Homeowners often face the risk of wildfires, which can be triggered by lightning strikes or accidents, spreading rapidly and engulfing brush, trees, and homes. It is crucial to make adequate preparations to minimize risk and protect your family and property during wildfires.
Preparing Your Home for Wildfires
Here are ten essential measures you can take to safeguard yourself, your family, and your property during a fire:
- Design your home and landscape your yard with wildfire safety in mind. Opt for fire-resistant or non-combustible materials for your roof and exterior structure. Treat wood or other combustible materials with fire-retardant chemicals approved by nationally recognized laboratories like Underwriters Laboratories (UL).
- Plant fire-resistant shrubs and trees, prioritizing hardwood species over flammable ones like pine, evergreen, eucalyptus, or fir trees.
- Regularly clean your roof and gutters to remove debris that could catch fire.
- Conduct biannual chimney inspections and annual cleaning. Keep the dampers in good working order and install spark arresters on chimneys and stovepipes that meet the National Fire Protection Association (NFPA) standards. Contact your local fire department for specific requirements.
- Install 1/8-inch mesh screens beneath porches, decks, floor areas, and your home’s openings to prevent debris and combustible materials from accumulating. You can use mesh screens to cover entrances to floors, roofs, and attics to prevent sparks and embers from entering your home.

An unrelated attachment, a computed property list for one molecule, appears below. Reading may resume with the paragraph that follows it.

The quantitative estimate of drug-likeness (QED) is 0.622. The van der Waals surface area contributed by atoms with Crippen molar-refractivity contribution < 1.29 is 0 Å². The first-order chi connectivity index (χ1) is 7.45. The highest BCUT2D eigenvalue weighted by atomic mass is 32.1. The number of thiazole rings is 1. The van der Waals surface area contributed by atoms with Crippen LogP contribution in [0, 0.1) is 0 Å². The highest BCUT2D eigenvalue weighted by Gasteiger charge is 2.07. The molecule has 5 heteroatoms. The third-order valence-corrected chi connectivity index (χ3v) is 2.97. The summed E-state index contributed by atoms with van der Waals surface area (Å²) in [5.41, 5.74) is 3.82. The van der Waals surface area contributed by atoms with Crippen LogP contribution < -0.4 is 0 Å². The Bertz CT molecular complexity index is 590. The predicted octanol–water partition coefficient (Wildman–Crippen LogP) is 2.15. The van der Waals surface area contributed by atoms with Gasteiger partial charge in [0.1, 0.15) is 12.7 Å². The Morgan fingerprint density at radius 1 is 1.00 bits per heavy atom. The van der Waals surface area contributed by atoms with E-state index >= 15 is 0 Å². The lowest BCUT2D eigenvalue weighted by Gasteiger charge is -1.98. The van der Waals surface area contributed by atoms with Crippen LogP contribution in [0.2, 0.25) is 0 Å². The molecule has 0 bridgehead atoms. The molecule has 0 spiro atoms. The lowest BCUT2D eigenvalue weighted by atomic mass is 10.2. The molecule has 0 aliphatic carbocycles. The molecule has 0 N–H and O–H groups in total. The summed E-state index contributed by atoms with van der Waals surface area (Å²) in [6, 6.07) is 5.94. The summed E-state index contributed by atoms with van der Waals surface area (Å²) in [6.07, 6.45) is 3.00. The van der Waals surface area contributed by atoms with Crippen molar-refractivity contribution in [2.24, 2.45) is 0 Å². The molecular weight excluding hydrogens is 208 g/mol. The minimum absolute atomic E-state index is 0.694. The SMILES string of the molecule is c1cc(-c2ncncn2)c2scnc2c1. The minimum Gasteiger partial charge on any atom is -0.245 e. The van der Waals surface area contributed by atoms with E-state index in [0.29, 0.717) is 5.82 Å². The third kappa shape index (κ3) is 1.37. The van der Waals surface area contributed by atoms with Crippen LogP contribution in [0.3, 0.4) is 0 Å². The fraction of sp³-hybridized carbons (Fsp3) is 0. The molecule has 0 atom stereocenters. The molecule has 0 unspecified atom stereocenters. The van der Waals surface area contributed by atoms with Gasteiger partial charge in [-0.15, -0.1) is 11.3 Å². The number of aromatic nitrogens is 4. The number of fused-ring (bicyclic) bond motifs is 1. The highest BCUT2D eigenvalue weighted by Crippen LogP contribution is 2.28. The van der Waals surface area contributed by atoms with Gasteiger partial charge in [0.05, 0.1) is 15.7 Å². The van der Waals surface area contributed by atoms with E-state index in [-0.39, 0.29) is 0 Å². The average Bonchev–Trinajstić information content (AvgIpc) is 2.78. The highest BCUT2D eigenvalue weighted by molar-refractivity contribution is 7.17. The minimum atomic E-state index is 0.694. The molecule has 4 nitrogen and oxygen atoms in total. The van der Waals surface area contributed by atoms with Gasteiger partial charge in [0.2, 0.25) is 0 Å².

- Install dual-sensor smoke alarms on each level of your home, particularly near bedrooms. Test them monthly and replace batteries annually.
- Educate your family on fire extinguisher use and keep one (ABC type) accessible and easily locatable.
- Ensure you have essential fire tools available, such as a rake, axe, handsaw or chainsaw, bucket, and shovel.
- Keep a ladder that can reach the roof if a family member needs to escape onto the top of a burning house.
- Move flammable items away from the house and outside the defensible space, including woodpiles, lawn furniture, barbecue grills, and tarp coverings.
Planning Your Water Needs
To have reliable access to water in case of a wildfire:
- Identify and maintain an adequate outside water source, such as a small pond, cistern, well, swimming pool, or hydrant.
- Have a garden hose long enough to reach any area of the home and other structures on the property.
- Install freeze-proof exterior water outlets on at least two sides of the home and near other structures, with additional outlets at least 50 feet away from the house.
- Consider obtaining a portable gasoline-powered pump in case of power outages.
Creating a Safety Zone